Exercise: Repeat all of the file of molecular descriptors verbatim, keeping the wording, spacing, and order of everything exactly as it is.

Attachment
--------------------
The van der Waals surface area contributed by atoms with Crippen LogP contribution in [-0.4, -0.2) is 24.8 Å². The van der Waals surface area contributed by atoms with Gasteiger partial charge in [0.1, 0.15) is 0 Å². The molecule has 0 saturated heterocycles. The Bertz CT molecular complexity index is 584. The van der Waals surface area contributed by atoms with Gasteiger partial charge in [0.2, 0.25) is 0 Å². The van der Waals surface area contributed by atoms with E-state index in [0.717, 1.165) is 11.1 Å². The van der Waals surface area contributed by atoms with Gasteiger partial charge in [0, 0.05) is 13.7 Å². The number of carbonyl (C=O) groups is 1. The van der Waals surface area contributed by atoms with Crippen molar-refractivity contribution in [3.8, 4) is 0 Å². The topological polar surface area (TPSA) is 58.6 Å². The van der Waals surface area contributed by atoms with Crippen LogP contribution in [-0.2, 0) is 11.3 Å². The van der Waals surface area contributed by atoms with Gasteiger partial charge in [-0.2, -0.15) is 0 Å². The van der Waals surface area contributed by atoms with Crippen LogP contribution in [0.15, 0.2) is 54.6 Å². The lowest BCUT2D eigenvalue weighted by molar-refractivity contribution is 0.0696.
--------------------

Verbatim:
The van der Waals surface area contributed by atoms with Crippen LogP contribution in [-0.4, -0.2) is 24.8 Å². The van der Waals surface area contributed by atoms with Gasteiger partial charge in [0.1, 0.15) is 0 Å². The molecule has 0 saturated heterocycles. The Bertz CT molecular complexity index is 584. The van der Waals surface area contributed by atoms with Gasteiger partial charge in [0.2, 0.25) is 0 Å². The van der Waals surface area contributed by atoms with E-state index in [0.717, 1.165) is 11.1 Å². The van der Waals surface area contributed by atoms with Gasteiger partial charge in [0, 0.05) is 13.7 Å². The number of carbonyl (C=O) groups is 1. The van der Waals surface area contributed by atoms with Crippen molar-refractivity contribution in [3.8, 4) is 0 Å². The topological polar surface area (TPSA) is 58.6 Å². The van der Waals surface area contributed by atoms with Crippen LogP contribution in [-0.2, 0) is 11.3 Å². The van der Waals surface area contributed by atoms with Gasteiger partial charge in [-0.2, -0.15) is 0 Å². The van der Waals surface area contributed by atoms with Crippen LogP contribution in [0.15, 0.2) is 54.6 Å². The lowest BCUT2D eigenvalue weighted by molar-refractivity contribution is 0.0696.